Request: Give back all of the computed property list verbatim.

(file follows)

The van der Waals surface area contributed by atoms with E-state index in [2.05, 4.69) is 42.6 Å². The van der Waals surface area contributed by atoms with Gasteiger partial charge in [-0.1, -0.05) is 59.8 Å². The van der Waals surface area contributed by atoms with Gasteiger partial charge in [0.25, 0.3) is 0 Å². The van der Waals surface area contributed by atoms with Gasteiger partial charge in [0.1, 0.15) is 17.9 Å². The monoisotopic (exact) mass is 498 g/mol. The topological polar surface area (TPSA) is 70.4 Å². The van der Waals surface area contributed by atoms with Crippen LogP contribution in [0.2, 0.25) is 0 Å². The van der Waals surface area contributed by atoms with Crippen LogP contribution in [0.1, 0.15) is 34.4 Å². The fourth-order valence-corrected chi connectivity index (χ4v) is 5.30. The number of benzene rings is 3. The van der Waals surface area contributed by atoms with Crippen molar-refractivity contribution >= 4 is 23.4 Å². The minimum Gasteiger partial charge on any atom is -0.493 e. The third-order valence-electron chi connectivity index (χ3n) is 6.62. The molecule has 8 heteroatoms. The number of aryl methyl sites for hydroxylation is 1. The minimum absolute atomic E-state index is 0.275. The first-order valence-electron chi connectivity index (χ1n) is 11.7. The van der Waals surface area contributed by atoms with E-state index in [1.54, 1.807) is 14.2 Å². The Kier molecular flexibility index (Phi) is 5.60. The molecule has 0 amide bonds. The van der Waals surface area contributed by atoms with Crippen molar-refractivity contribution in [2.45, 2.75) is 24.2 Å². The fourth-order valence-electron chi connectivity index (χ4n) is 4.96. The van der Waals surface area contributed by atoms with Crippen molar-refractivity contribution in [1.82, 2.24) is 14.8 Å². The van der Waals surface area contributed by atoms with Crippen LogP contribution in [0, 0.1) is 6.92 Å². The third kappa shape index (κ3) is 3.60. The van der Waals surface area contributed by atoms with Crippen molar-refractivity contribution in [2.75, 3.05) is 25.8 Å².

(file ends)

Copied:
The van der Waals surface area contributed by atoms with E-state index in [2.05, 4.69) is 42.6 Å². The van der Waals surface area contributed by atoms with Gasteiger partial charge in [-0.1, -0.05) is 59.8 Å². The van der Waals surface area contributed by atoms with Gasteiger partial charge in [0.25, 0.3) is 0 Å². The van der Waals surface area contributed by atoms with Gasteiger partial charge in [0.1, 0.15) is 17.9 Å². The monoisotopic (exact) mass is 498 g/mol. The topological polar surface area (TPSA) is 70.4 Å². The van der Waals surface area contributed by atoms with Crippen LogP contribution in [0.2, 0.25) is 0 Å². The van der Waals surface area contributed by atoms with Crippen LogP contribution in [0.1, 0.15) is 34.4 Å². The fourth-order valence-corrected chi connectivity index (χ4v) is 5.30. The number of benzene rings is 3. The van der Waals surface area contributed by atoms with Crippen molar-refractivity contribution >= 4 is 23.4 Å². The minimum Gasteiger partial charge on any atom is -0.493 e. The third-order valence-electron chi connectivity index (χ3n) is 6.62. The molecule has 8 heteroatoms. The number of aryl methyl sites for hydroxylation is 1. The minimum absolute atomic E-state index is 0.275. The first-order valence-electron chi connectivity index (χ1n) is 11.7. The van der Waals surface area contributed by atoms with E-state index in [1.54, 1.807) is 14.2 Å². The Kier molecular flexibility index (Phi) is 5.60. The molecule has 0 amide bonds. The van der Waals surface area contributed by atoms with Crippen molar-refractivity contribution in [2.45, 2.75) is 24.2 Å². The fourth-order valence-electron chi connectivity index (χ4n) is 4.96. The van der Waals surface area contributed by atoms with Crippen molar-refractivity contribution in [1.82, 2.24) is 14.8 Å². The van der Waals surface area contributed by atoms with Crippen LogP contribution in [0, 0.1) is 6.92 Å². The third kappa shape index (κ3) is 3.60. The van der Waals surface area contributed by atoms with Crippen molar-refractivity contribution in [2.75, 3.05) is 25.8 Å².